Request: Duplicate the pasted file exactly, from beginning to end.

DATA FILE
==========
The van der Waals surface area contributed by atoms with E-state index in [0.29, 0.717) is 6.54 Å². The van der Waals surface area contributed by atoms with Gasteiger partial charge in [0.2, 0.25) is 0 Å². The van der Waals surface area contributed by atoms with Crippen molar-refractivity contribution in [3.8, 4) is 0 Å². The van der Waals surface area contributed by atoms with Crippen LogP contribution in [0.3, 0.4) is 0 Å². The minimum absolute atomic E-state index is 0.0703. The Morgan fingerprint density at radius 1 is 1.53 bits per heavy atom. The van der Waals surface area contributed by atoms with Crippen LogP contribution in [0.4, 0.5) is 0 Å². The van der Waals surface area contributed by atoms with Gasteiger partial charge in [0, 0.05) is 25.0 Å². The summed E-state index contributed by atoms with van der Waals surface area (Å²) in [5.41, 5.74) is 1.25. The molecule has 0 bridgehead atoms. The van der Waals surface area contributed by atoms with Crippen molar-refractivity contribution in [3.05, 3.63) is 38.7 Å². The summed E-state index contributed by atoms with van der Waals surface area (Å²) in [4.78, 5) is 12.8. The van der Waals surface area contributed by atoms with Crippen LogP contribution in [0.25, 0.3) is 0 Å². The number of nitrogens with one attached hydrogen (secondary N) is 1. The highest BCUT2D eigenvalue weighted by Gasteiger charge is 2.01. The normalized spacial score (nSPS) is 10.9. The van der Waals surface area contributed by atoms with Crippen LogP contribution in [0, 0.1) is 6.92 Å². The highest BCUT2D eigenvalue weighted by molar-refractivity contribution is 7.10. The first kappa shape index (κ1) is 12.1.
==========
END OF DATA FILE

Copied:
The van der Waals surface area contributed by atoms with E-state index in [0.29, 0.717) is 6.54 Å². The van der Waals surface area contributed by atoms with Gasteiger partial charge in [0.2, 0.25) is 0 Å². The van der Waals surface area contributed by atoms with Crippen molar-refractivity contribution in [3.8, 4) is 0 Å². The van der Waals surface area contributed by atoms with Crippen LogP contribution in [0.3, 0.4) is 0 Å². The minimum absolute atomic E-state index is 0.0703. The Morgan fingerprint density at radius 1 is 1.53 bits per heavy atom. The van der Waals surface area contributed by atoms with Crippen LogP contribution in [0.4, 0.5) is 0 Å². The van der Waals surface area contributed by atoms with Gasteiger partial charge in [0, 0.05) is 25.0 Å². The summed E-state index contributed by atoms with van der Waals surface area (Å²) in [5.41, 5.74) is 1.25. The molecule has 0 bridgehead atoms. The van der Waals surface area contributed by atoms with Crippen molar-refractivity contribution in [3.05, 3.63) is 38.7 Å². The summed E-state index contributed by atoms with van der Waals surface area (Å²) in [4.78, 5) is 12.8. The van der Waals surface area contributed by atoms with Crippen LogP contribution in [0.25, 0.3) is 0 Å². The number of nitrogens with one attached hydrogen (secondary N) is 1. The highest BCUT2D eigenvalue weighted by Gasteiger charge is 2.01. The normalized spacial score (nSPS) is 10.9. The van der Waals surface area contributed by atoms with Crippen LogP contribution in [0, 0.1) is 6.92 Å². The highest BCUT2D eigenvalue weighted by molar-refractivity contribution is 7.10. The first kappa shape index (κ1) is 12.1.